Why Aren’t There More Women in the Gaming Industry?

Women reflect about half of video game consumers, and many are extremely passionate about video gaming. With so many women actively engaged as customers, why are so few involved in the gaming industry? Let’s take a examine some possible reasons for the lack of inclusion and retention of women in video gaming.

Lack of Stability and Healthcare Access

Overall, video game companies pay less, offer lower job stability, and provide inadequate health benefits when compared to similar industries in the United States. This is a problem for anyone in the industry, but women have a host of other issues stacked against them in the general workforce and in gaming in particular.

Further Reading: Activision Blizzard Earn Historic $2 Billion, Fire 800 Staff.

Many people in gaming are required to chase jobs all over the country, often moving from coast to coast every few years. The first step to getting more women involved in the gaming industry is making the environment more tolerable for everyone by providing for workers’ basic needs. Most experienced developers don’t want a nap zone or an in-office bar to cope with burnout culture — they want work-life balance.

Lack of Equal Pay in Video Game Development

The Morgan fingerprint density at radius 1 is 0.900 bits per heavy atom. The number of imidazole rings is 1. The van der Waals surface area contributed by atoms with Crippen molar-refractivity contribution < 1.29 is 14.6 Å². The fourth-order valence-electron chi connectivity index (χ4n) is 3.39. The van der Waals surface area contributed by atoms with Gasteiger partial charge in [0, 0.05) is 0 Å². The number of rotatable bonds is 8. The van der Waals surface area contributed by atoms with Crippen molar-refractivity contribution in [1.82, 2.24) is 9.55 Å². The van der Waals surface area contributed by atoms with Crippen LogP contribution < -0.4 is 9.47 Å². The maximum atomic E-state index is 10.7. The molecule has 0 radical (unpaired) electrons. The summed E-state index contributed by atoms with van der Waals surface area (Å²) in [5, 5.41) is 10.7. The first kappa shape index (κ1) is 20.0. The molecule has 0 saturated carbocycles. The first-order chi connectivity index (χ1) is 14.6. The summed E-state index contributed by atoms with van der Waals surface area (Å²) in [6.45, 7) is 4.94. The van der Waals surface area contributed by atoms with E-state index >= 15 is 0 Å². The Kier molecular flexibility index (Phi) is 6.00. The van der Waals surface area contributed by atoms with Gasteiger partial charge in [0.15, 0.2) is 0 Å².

Most times something becomes adopted by women at large, it usually becomes devalued. Women did the manual calculations allowing NASA into space and received limited recognition. Now, men continue to dominate technical fields, and the skills pay well. You see this pattern in many fields including marketing and publishing.


The same holds true for video games. Women often play and create Facebook and mobile games, and despite the massive success of microtransactions, they still aren’t seen as “real games” — and a “gamer” or “game designer” isn’t someone who plays or designs those types of experiences, respectively. The pay gap exists in general, but it hits even harder for women who look around the office and see they are the only woman there.

The GamerGate Controversy Targets Women

In 2014, Gamergate began targeting women in video game design, feminist video gamers, and even women posting innocuous reviews of video games. This rampant misogyny meant that taking a stand against harassment in gaming could land you on a list resulting in doxxing, rape threats, and hacking attempts.